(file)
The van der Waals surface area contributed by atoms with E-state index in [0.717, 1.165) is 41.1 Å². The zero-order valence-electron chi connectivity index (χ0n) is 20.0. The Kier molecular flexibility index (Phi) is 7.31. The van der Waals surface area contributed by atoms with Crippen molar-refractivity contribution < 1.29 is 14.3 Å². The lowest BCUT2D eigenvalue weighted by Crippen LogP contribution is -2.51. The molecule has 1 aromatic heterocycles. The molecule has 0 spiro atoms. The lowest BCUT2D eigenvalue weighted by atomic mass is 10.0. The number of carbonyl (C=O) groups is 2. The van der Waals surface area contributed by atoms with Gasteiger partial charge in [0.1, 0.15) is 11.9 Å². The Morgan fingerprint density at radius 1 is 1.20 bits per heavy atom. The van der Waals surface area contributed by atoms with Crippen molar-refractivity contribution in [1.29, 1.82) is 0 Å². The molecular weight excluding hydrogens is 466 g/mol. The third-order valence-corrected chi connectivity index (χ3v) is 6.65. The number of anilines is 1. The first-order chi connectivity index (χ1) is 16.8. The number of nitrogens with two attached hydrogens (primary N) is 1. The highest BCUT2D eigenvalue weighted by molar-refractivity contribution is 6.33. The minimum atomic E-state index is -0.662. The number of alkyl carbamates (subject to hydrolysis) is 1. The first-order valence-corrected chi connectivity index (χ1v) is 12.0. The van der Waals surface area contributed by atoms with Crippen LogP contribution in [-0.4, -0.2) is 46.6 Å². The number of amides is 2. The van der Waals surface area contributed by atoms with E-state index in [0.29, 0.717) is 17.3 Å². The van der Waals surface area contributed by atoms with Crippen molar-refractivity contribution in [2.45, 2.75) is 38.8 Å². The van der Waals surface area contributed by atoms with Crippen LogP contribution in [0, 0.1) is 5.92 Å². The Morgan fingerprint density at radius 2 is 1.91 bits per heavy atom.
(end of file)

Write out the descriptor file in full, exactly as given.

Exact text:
The van der Waals surface area contributed by atoms with E-state index in [0.717, 1.165) is 41.1 Å². The zero-order valence-electron chi connectivity index (χ0n) is 20.0. The Kier molecular flexibility index (Phi) is 7.31. The van der Waals surface area contributed by atoms with Crippen molar-refractivity contribution < 1.29 is 14.3 Å². The lowest BCUT2D eigenvalue weighted by Crippen LogP contribution is -2.51. The molecule has 1 aromatic heterocycles. The molecule has 0 spiro atoms. The lowest BCUT2D eigenvalue weighted by atomic mass is 10.0. The number of carbonyl (C=O) groups is 2. The van der Waals surface area contributed by atoms with Gasteiger partial charge in [0.1, 0.15) is 11.9 Å². The Morgan fingerprint density at radius 1 is 1.20 bits per heavy atom. The van der Waals surface area contributed by atoms with Crippen molar-refractivity contribution in [1.29, 1.82) is 0 Å². The molecular weight excluding hydrogens is 466 g/mol. The third-order valence-corrected chi connectivity index (χ3v) is 6.65. The number of anilines is 1. The first-order chi connectivity index (χ1) is 16.8. The number of nitrogens with two attached hydrogens (primary N) is 1. The highest BCUT2D eigenvalue weighted by molar-refractivity contribution is 6.33. The minimum atomic E-state index is -0.662. The number of alkyl carbamates (subject to hydrolysis) is 1. The first-order valence-corrected chi connectivity index (χ1v) is 12.0. The van der Waals surface area contributed by atoms with Crippen LogP contribution in [-0.4, -0.2) is 46.6 Å². The number of amides is 2. The van der Waals surface area contributed by atoms with E-state index in [0.29, 0.717) is 17.3 Å². The van der Waals surface area contributed by atoms with Crippen molar-refractivity contribution in [2.45, 2.75) is 38.8 Å². The van der Waals surface area contributed by atoms with Crippen LogP contribution in [0, 0.1) is 5.92 Å². The Morgan fingerprint density at radius 2 is 1.91 bits per heavy atom.